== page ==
Theoretical studies for computation of the Fourier transform have also been developed. The Goertzel algorithm which corresponds to an approach using a digital filtering technique could be used to compute the complex Fourier coefficients. The book "Digital Processing of Signals" by Gold and Rader, published by MacGraw Hill, deals with the computing of discrete Fourier transforms, particularly by means of the Goertzel algorithm. This theory is discussed therein from page 171 onwards. This discussion shows that a digital filter, having a transfer function ##EQU3## with a single complex pole at z = e jΩTk, permits the computation of complex Fourier coefficients at a frequency of kΩwhere Ω = 2πr/NT rad/sec, (i.e. if the notation of formula(1) is considered, at a frequency of 2πr/NT; kΩ being equivalent to 2πr/NT). Such a filter, when excited by a sequence of samples x(nT), produces a sequence of output signal samples y(mT) at sampling instant mT, where: ##EQU4## The sign Φ designates an integral along a closed contour. The value of this integral is given by the residue at the pole z = e-jΩTk ; and in particular, where m = N, the equation is: ##EQU5## where: z = ejΩTk Since zN = 1 at the pole (ΩTN = 2π; ejk2π = 1; 1N = 1) ##EQU6##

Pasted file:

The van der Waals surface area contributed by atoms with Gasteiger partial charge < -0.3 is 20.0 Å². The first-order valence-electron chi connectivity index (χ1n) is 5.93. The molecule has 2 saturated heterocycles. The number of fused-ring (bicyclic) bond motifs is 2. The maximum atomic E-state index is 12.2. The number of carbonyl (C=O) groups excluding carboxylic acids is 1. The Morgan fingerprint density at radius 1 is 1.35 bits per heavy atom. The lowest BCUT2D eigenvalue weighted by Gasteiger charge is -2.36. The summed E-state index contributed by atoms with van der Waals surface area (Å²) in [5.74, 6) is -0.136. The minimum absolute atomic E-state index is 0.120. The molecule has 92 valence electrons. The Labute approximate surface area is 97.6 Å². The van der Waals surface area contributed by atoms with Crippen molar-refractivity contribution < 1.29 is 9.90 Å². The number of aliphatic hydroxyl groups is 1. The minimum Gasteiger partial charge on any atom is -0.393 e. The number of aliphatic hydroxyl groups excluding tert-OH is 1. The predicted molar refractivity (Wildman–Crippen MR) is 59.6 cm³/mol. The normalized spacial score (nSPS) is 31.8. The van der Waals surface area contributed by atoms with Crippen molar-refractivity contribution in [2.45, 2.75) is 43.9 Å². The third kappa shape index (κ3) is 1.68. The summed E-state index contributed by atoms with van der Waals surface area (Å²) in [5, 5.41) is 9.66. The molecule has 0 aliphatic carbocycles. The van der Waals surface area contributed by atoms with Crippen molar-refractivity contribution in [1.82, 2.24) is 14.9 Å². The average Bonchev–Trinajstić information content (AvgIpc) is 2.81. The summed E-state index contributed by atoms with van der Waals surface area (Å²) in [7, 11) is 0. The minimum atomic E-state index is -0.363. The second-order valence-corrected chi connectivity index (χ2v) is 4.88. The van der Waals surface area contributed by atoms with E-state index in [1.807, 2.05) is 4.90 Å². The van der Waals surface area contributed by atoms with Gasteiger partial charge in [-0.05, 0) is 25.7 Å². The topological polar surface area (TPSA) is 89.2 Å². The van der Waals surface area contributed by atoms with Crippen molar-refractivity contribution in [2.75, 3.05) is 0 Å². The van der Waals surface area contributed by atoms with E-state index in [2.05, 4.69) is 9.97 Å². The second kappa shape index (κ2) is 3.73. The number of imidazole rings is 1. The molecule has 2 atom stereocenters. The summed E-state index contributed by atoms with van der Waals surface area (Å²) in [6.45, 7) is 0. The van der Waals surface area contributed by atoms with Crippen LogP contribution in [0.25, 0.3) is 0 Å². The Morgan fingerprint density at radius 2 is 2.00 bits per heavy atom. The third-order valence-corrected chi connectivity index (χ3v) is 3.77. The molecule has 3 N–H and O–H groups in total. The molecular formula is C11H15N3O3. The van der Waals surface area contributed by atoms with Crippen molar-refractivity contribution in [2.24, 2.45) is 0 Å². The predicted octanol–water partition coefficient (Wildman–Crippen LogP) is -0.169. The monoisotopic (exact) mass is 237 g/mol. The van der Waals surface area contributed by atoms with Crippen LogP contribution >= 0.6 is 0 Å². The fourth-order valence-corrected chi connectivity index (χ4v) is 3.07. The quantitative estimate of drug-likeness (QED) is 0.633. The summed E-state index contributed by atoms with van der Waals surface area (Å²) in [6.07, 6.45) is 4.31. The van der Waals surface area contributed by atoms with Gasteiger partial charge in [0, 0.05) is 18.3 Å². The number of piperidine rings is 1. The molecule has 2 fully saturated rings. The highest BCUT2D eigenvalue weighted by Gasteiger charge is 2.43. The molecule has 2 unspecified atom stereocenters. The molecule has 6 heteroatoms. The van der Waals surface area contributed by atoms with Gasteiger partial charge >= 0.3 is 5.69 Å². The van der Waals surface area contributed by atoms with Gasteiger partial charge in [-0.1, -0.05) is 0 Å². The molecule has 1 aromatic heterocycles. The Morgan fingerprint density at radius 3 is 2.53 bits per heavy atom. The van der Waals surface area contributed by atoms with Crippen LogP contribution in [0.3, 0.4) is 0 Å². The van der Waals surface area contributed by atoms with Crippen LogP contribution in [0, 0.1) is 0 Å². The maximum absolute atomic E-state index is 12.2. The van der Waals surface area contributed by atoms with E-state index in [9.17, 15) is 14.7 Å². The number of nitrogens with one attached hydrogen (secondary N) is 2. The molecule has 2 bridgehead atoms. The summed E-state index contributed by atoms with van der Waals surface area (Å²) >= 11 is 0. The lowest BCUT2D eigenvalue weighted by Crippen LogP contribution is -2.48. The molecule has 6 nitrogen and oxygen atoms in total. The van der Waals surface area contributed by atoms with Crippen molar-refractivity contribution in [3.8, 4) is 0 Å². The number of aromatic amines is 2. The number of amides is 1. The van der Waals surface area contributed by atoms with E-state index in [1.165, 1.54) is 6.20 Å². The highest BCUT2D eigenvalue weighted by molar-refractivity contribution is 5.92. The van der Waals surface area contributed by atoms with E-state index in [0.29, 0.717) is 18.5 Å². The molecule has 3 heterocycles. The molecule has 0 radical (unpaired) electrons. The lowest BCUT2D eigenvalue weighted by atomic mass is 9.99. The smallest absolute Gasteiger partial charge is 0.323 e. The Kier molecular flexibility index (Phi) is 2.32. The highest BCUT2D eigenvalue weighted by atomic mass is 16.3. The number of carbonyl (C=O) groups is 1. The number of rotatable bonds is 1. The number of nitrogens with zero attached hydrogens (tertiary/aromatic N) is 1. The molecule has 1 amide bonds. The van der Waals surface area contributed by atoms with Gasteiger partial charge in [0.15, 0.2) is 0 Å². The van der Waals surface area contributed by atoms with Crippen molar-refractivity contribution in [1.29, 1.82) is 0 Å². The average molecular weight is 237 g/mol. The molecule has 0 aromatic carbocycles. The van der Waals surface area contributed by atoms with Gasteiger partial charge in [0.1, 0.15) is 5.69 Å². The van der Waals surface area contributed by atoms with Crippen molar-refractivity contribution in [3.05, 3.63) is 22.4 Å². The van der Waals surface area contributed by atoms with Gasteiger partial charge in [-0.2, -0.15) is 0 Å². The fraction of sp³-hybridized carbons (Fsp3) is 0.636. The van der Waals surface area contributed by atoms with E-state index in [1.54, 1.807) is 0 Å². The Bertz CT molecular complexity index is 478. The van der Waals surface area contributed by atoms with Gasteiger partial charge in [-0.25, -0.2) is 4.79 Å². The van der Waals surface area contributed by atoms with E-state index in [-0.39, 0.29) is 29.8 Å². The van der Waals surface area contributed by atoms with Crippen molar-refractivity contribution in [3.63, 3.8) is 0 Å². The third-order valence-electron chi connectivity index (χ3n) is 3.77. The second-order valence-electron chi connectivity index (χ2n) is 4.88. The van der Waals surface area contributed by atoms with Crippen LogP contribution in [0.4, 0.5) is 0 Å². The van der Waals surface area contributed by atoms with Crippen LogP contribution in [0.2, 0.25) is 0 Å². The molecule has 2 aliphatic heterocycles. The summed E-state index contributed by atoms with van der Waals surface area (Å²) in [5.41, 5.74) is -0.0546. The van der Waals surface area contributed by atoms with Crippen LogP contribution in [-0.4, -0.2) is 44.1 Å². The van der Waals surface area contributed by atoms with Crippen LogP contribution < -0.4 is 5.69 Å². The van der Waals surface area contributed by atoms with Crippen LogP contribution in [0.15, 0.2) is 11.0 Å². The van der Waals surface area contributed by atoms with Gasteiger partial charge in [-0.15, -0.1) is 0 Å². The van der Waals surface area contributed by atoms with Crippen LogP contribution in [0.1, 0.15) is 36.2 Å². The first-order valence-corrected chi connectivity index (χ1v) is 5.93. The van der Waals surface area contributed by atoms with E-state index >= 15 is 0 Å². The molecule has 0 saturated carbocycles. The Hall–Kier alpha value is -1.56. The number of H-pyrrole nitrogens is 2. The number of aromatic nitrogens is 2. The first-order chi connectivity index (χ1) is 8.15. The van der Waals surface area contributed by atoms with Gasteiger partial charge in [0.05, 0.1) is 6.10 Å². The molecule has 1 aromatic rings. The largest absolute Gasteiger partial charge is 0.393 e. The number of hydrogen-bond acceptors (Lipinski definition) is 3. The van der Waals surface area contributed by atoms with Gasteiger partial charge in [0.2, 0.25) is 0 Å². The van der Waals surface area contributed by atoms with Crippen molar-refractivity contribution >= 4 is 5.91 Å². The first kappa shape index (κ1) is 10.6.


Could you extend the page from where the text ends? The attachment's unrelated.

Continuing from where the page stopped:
This expression (2) is identical to the expression (1), taking into account that ##EQU7## and therefore represents that spectral component of the sequence of samples x(NT) which has a frequency 2πr/NT.
This same discussion also defines another filter whose transfer function is: ##EQU8## having two poles at z = z1 and z = z2 where z1 = ejΩTK and z2 = e-jΩTk. Equation (3) is the same as ##EQU9## but rewritten in a form which allows the real and imaginary components to be separated.
Such a filter, when excited by the sequence of samples x(nT), produces a sequence of output signal samples y(mT) at sampling instants mT where: ##EQU10##